Last week I shared with you a story that illustrated how input (what people tell us) can affect how we think about ourselves, and ultimately the image we have of ourselves.
If you remember, I told you the story of the Eagle and the Chickens. In this story, the chickens were telling the baby Eagle that he was a chicken. The Eagle believed the chickens, and as a result- he never became what he was capable of becoming because he thought he was a chicken
This week I’m going to share with you a TRUE STORY of how this can really happen;
When Victor Seribriakoff was fifteen, his teacher told him he would never finish school and that he should drop out and learn a trade. Victor took the advice and for the next seventeen years he was an itinerant doing a variety of odd jobs. He had been told he was a “dunce” and for seventeen years he acted like one. When he was 32 years old, an amazing transformation took place. An evaluation revealed that he was a genius with an I.Q. of 161. Guess what? That’s right, he started acting like a genius. Since that time he has written books, secured a number of patents and has become a successful businessman. Perhaps the most significant event for the former dropout was his election as chairman of the International Mensa Society. The Mensa Society has only one membership qualification, an I.Q. of 140.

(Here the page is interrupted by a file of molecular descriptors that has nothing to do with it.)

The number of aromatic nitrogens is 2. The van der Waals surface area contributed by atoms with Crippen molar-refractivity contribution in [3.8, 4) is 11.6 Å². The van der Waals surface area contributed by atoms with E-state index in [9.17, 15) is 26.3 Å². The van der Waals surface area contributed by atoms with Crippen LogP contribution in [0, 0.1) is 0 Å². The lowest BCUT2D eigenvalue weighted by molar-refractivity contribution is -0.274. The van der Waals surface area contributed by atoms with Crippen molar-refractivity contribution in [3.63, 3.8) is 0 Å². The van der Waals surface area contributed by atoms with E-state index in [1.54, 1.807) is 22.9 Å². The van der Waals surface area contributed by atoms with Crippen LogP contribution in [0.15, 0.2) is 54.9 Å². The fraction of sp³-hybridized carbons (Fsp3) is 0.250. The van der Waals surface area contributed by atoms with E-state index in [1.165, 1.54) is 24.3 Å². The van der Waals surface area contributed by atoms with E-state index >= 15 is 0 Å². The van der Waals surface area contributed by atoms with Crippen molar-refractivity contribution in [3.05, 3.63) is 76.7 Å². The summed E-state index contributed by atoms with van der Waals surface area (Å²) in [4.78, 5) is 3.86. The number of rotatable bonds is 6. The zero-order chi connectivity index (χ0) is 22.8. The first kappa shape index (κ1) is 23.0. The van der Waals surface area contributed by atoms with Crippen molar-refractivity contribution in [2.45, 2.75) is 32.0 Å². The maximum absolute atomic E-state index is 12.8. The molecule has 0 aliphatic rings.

The story of Victor Seribriakoff makes you wonder how many geniuses we have wandering around acting like dunces because someone told them they weren’t too bright. Obviously, Victor did not suddenly acquire a tremendous amount of additional knowledge. He did suddenly acquire tremendous added confidence. The result was, he instantly became more effective and more productive. When he saw himself differently, he started acting differently. He started expecting, and getting different results. Ah yes, as a man thinketh.
Be careful how you talk to yourself. Be careful how you let others talk to you, and what you choose to believe about yourself. It’s impossible for us to perform in a manner that is